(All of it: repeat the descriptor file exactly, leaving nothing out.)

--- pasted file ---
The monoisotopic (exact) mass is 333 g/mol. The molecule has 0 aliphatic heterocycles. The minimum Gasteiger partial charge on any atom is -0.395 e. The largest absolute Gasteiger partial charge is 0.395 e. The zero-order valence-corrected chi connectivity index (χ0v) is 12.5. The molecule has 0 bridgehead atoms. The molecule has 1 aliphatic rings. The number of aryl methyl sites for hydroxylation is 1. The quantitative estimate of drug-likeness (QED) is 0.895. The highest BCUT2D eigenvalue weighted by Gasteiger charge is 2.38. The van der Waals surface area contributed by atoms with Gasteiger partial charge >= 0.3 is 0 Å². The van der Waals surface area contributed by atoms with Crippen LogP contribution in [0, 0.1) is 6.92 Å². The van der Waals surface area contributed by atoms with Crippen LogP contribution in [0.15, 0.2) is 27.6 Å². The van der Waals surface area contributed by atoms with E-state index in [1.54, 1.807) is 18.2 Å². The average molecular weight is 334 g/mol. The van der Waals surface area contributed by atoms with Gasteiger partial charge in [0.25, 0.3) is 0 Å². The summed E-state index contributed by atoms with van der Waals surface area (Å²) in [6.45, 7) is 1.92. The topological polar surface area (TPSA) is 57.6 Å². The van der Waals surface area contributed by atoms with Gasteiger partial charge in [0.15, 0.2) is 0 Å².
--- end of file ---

The monoisotopic (exact) mass is 333 g/mol. The molecule has 0 aliphatic heterocycles. The minimum Gasteiger partial charge on any atom is -0.395 e. The largest absolute Gasteiger partial charge is 0.395 e. The zero-order valence-corrected chi connectivity index (χ0v) is 12.5. The molecule has 0 bridgehead atoms. The molecule has 1 aliphatic rings. The number of aryl methyl sites for hydroxylation is 1. The quantitative estimate of drug-likeness (QED) is 0.895. The highest BCUT2D eigenvalue weighted by Gasteiger charge is 2.38. The van der Waals surface area contributed by atoms with Gasteiger partial charge >= 0.3 is 0 Å². The van der Waals surface area contributed by atoms with Crippen LogP contribution in [0, 0.1) is 6.92 Å². The van der Waals surface area contributed by atoms with Crippen LogP contribution in [0.15, 0.2) is 27.6 Å². The van der Waals surface area contributed by atoms with E-state index in [1.54, 1.807) is 18.2 Å². The average molecular weight is 334 g/mol. The van der Waals surface area contributed by atoms with Gasteiger partial charge in [0.25, 0.3) is 0 Å². The summed E-state index contributed by atoms with van der Waals surface area (Å²) in [6.45, 7) is 1.92. The topological polar surface area (TPSA) is 57.6 Å². The van der Waals surface area contributed by atoms with Gasteiger partial charge in [0.15, 0.2) is 0 Å².